C:\Temp\Program.cs @ 33:
00ea06f0 33d2            xor     edx,edx
00ea06f2 8916            mov     dword ptr [esi],edx

C:\Temp\Program.cs @ 34:
00ea06f4 c7460800000000  mov     dword ptr [esi+8],0
00ea06fb c7460c00000000  mov     dword ptr [esi+0Ch],0

C:\Temp\Program.cs @ 35:
>>> 00ea0702 33c0            xor     eax,eax
00ea0704 5e              pop     esi
00ea0705 5f              pop     edi
00ea0706 c3              ret

I’ve highlighted the instruction which performed the write to ESI+0c. The line of code this corresponds to is:

CallbackOutput.NumberOfErrors = 0;

Now, how exactly could this innocent line be responsible for corrupting m_FrobName? It’s just writing zeros to the output structure. Specifically, it’s a 64-bit zero, so it’s being written in two sittings:

C:\Temp\Program.cs @ 34:
00ea06f4 c7460800000000  mov     dword ptr [esi+8],0     ; lower half
00ea06fb c7460c00000000  mov     dword ptr [esi+0Ch],0   ; upper half

But the real question is something else. If the ESI register points to the beginning of the output structure, why is NumberOfErrors placed at offset 8 from the beginning of the structure? The first field is an IntPtr, which is a 4-byte quantity in 32-bit processes, so shouldn’t the NumberOfErrors field be placed at offset 4? It looks like—for some reason—we’re skipping four bytes and overwriting an unrelated four bytes of memory with zeros!

Now, this is starting to make sense. If the stack is organized such that the frobber local variable is placed immediately after the CallbackOutput variable, and the m_FrobName field is the first field of the Frobber object and the C# code is overwriting an extra four bytes on the stack, that explains how frobber.m_FrobName turns out to be zero after the callback returns.

Only one question remains—why is the structure laid out such that the NumberOfErrors field begins at offset 8? And the answer, ladies and gentlemen, is structure packing.

I conveniently omitted the fact that the C++ structure was defined in a project that used #pragma pack(4), much like the majority of the Win32 headers. The P/Invoke marshaler assumes a structure packing of 8 bytes by default. As a result, the C++ structure is assumed to be 12 bytes, but the marshaler thinks it’s actually 16 bytes: a 4-byte IntPtr followed by 4 bytes of padding, followed by an 8-byte ulong.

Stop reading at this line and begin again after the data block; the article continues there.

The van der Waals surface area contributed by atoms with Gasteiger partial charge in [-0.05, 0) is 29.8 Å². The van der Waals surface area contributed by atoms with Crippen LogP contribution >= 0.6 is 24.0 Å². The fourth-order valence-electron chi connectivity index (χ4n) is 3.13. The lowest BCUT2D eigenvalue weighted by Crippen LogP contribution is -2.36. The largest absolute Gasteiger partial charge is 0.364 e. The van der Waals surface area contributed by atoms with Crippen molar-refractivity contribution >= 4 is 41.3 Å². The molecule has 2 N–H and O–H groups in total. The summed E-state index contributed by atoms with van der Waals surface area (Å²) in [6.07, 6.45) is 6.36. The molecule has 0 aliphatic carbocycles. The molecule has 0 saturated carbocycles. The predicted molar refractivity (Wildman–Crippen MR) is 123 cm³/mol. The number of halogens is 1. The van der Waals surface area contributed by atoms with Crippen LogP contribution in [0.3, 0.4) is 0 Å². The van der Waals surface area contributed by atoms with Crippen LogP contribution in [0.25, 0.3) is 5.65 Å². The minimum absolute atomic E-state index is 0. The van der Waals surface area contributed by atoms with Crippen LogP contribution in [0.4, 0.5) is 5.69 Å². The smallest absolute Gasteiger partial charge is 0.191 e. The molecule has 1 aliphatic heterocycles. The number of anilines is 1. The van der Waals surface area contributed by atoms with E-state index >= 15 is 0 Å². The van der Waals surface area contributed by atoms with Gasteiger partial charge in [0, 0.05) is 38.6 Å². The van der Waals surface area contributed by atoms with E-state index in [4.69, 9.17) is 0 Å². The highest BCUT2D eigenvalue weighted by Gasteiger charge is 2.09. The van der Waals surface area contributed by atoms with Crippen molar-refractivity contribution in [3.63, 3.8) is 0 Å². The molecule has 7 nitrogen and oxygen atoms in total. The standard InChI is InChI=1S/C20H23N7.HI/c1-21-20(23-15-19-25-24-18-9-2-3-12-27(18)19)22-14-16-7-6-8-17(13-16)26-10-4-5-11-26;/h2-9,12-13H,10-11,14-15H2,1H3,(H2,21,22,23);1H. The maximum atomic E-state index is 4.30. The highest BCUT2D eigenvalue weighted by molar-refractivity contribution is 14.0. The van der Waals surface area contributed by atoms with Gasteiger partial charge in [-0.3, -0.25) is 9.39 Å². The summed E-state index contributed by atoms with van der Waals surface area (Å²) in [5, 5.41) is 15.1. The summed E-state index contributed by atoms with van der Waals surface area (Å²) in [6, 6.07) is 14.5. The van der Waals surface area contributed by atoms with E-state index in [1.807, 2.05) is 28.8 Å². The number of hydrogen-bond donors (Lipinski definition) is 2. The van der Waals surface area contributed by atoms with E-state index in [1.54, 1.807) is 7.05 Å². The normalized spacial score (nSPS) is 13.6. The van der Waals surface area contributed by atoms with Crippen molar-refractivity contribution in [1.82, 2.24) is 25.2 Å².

As always, the fix is very easy—just add packing instructions and the problem goes away:

[StructLayout(LayoutKind.Sequential, Pack = 4)]
struct CALLBACK_OUTPUT
{
    public IntPtr ErrorCodeArray;
    public ulong NumberOfErrors;
}

If you’d like to experiment with this nasty bug first-hand, you can find the full code example on GitHub. Obviously, local variable order depends on the compiler and the specific optimizations; the example above was produced with Visual C++ 2015.

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3 comments

  1. OfekAugust 18, 2015 ב 1:01 PM

    Sasha – thanks for the nice writeup!
    I encountered a similar case a while ago, and (a) stuck with VS and just attached to the process as ‘native only’ debugger (to enable memory breakpoints), (b) made use of /d1reportClassLayout, exactly for inspecting packing/alignment differences among translation units.

    Reply
    1. Sasha Goldshtein
      Sasha GoldshteinAugust 18, 2015 ב 2:24 PM

      Oh you Visual Studio lover you.

      Reply
      1. OfekAugust 19, 2015 ב 10:41 AM

        Guilty as charged 🙁

        Reply